Be prepared to take your pet with you! If an area has been deemed unsafe for people, it’s also unsafe for your pets. Structural damage to homes as well as contaminated food and water pose great risks to a pet left alone during a disaster. Even if you only plan on leaving for a few hours, take your pets with you.
Often, people are away from their homes longer than expected. Some things to keep in mind are:
- Make sure your pets always have up to date identification. You may want to include contact information for someone outside your area who can be reached in case phone services are down in the disaster area. Have your pet microchipped and keep the registration information up-to-date.
- Find possible places to evacuate ahead of time. Many evacuation shelters do not accept animals and you may want to consider a pet friendly motel or home of a friend or relative as an evacuation site. Boarding facilities and local animal shelters may also be an option. Liberty Humane Society maintains a list of pet-friendly hotels in the area.
- Always have a recent photo of your pet with you in case you are separated. Photos are an invaluable tool when locating a missing pet.
- When you leave your home, leave a large message for rescuers that people and pets have left the home. You may want to paint on a piece of wood “All people/animals safe” and attach it to a visible location on your home. This saves rescuers valuable time.
Important Things to Have When Evacuating with Your Pet
- All pertinent records and medical information for your pet. Information such as medical history, licensing, and owner and alternate contact information should be included. It’s a good idea to place copies of this info in a sealed plastic bag (zip top). Keep this taped on the inside of the carrier at all times. You will not waste valuable time looking for these important items if evacuated.
- Food, water, and bowls. Make sure you set aside some bottled water for your pet, as well as any special food, dietary, or medical needs your pet may need. It’s a good idea to also bring newspaper, handy wipes for cleaning and a can opener for preparation purposes.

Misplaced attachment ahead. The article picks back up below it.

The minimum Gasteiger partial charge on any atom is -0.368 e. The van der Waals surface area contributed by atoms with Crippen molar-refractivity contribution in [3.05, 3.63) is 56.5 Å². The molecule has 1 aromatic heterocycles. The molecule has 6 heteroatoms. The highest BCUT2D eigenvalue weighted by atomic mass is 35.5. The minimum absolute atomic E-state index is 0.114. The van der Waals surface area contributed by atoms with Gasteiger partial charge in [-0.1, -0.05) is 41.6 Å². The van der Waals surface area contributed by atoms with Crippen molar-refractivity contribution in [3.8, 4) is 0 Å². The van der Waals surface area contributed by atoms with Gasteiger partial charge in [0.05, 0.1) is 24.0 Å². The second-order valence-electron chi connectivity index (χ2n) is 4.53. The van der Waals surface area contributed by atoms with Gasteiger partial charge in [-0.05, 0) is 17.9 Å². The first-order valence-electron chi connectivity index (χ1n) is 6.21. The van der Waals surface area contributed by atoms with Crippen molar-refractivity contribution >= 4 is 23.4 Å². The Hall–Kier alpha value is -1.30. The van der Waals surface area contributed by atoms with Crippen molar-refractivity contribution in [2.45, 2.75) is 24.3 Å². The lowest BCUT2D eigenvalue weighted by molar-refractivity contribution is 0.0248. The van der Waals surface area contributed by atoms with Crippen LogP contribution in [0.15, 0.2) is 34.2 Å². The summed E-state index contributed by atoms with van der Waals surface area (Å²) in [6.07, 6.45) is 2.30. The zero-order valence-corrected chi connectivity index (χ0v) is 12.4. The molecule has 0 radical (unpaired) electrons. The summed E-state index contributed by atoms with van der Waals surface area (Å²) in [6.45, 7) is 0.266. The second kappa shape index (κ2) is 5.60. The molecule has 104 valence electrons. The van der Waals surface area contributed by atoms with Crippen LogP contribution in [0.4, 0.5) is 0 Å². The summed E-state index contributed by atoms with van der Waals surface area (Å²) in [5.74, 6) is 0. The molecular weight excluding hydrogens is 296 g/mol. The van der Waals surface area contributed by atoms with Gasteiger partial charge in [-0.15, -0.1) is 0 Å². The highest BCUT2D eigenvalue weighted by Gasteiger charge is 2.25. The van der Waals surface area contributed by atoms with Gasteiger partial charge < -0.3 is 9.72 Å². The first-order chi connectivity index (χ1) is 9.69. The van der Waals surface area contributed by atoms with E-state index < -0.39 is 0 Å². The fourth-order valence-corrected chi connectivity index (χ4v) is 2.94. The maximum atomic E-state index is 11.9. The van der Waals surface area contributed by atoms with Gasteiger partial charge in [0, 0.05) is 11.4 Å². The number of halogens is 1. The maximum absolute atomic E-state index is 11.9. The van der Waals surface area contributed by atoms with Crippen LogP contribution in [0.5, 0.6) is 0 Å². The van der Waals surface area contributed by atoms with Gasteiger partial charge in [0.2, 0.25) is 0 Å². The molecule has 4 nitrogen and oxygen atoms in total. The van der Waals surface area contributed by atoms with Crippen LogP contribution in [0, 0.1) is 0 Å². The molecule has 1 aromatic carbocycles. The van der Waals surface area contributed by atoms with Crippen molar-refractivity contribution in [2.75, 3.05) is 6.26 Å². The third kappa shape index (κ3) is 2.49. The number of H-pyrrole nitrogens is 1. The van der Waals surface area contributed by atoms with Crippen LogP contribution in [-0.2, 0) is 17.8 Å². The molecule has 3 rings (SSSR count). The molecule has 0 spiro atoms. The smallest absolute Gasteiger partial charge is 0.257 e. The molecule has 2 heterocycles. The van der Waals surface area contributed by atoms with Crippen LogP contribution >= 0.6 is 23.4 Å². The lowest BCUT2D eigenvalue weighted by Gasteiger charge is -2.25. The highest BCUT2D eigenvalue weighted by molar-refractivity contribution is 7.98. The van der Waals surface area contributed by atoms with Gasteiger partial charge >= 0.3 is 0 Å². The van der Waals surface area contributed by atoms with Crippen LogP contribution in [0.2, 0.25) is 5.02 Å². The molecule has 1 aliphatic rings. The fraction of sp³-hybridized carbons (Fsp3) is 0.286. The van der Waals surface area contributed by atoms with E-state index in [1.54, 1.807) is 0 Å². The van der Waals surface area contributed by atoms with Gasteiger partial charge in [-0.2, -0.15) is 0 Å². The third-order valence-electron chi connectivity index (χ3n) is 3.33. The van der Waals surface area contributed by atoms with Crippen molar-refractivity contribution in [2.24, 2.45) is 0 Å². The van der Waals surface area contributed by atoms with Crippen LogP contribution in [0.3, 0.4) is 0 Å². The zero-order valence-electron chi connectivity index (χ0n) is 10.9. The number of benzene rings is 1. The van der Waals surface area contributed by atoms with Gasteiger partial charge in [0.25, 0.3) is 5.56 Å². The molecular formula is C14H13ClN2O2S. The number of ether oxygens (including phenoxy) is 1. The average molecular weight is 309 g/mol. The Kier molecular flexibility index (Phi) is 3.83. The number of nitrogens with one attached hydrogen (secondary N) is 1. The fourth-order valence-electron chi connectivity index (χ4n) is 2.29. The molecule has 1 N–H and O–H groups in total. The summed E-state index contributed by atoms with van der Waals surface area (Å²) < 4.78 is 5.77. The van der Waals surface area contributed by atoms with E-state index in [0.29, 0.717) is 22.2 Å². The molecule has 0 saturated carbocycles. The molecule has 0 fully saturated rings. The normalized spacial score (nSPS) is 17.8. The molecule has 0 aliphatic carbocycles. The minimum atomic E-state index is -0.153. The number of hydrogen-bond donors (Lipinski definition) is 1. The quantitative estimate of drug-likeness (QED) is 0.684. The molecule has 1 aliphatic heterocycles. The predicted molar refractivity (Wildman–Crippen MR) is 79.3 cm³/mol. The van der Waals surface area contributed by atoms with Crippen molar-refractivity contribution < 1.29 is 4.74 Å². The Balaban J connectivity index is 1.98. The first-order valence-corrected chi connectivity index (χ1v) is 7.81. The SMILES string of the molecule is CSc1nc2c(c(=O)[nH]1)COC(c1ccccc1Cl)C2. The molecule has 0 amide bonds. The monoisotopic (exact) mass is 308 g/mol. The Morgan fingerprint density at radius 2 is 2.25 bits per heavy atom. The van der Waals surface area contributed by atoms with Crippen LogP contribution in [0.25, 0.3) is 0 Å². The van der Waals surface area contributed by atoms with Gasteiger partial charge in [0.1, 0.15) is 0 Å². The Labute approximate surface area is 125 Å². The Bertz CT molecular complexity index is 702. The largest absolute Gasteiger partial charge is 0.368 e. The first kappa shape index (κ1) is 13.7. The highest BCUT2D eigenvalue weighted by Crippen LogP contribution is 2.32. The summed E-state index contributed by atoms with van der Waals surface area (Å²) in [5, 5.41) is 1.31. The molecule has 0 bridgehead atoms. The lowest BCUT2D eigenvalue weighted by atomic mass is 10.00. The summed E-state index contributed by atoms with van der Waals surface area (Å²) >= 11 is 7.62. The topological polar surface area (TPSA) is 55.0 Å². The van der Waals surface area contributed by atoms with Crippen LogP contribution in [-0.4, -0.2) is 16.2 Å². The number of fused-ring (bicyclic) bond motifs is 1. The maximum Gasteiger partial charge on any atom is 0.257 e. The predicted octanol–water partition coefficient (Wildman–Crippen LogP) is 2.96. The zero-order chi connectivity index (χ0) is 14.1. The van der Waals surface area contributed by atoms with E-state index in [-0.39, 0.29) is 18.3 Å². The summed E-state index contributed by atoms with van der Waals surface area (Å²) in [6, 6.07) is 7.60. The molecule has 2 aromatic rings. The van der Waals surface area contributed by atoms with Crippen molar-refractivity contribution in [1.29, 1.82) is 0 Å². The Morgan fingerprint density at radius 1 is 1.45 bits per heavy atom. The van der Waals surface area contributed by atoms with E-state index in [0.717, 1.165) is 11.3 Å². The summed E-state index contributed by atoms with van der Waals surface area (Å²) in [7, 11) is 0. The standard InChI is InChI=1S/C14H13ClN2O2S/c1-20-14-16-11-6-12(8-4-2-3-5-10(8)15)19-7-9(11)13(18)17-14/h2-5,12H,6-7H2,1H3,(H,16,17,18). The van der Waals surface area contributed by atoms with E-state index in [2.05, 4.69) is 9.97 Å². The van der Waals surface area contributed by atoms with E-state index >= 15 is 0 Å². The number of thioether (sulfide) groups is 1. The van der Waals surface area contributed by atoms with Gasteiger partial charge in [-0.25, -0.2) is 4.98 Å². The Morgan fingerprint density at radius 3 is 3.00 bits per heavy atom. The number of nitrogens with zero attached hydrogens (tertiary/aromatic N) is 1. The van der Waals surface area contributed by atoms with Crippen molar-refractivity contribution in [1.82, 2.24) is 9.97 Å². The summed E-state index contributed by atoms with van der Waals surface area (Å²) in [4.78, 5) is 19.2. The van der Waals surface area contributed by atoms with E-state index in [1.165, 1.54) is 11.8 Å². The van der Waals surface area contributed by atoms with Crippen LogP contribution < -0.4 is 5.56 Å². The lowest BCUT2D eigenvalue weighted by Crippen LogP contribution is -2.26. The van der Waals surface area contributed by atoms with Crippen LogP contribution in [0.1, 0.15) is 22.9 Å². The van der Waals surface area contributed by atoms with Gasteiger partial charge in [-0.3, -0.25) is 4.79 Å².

- A carrier large enough to accommodate your cat as well as a small litter box and food and water. Your cat may have to spend a considerable amount of time in the carrier and should have all the comforts of home.
If You’re Not Home When an Evacuation is Ordered
- Ensure you have a reliable neighbor who can evacuate your pet for you. Have a plan set up with them for such an event to avoid confusion. A pet sitting or dog walking service may also be an option for this type of arrangement. Make sure you have a meeting spot outside of the affected area to reclaim your pet.
Sometimes, You Simply Cannot Take Your Pet
- Place your pet in the most secure place in the house. High ground is best when leaving a pet behind, as they will be able to avoid any flooding that may occur.
- Ensure you provide your pet with more than enough food and water. You may want to leave an entire bag of food (or more) out in case you cannot return for some time. Setting up a pan or bowl with a slow drip from a faucet will ensure your pet has a reliable source of water. Also, fill a bathtub or sinks with water before you leave. Leave toilet bowl lids open.
- Leave a sign outside your home, allowing rescuers to readily identify your home as one with animals inside. Rescuers are often granted access to disaster areas much sooner than residents and can help to reunite you and your pet that much sooner.
New Jersey Resources
Contact These Local Groups for Further Information and Assistance...
- The Liberty Humane Society (201) 547-4147 www.libertyhumane.org *Primary Contact for Jersey City
- Associated Humane Society of Newark (973)824-7080 *Assistance for Hudson County
- Hudson County Animal League 201-200-1008 *General Information
- For evacuation information on horses and livestock, call HSUS at (202)452-1100 or visit www.HSUS.org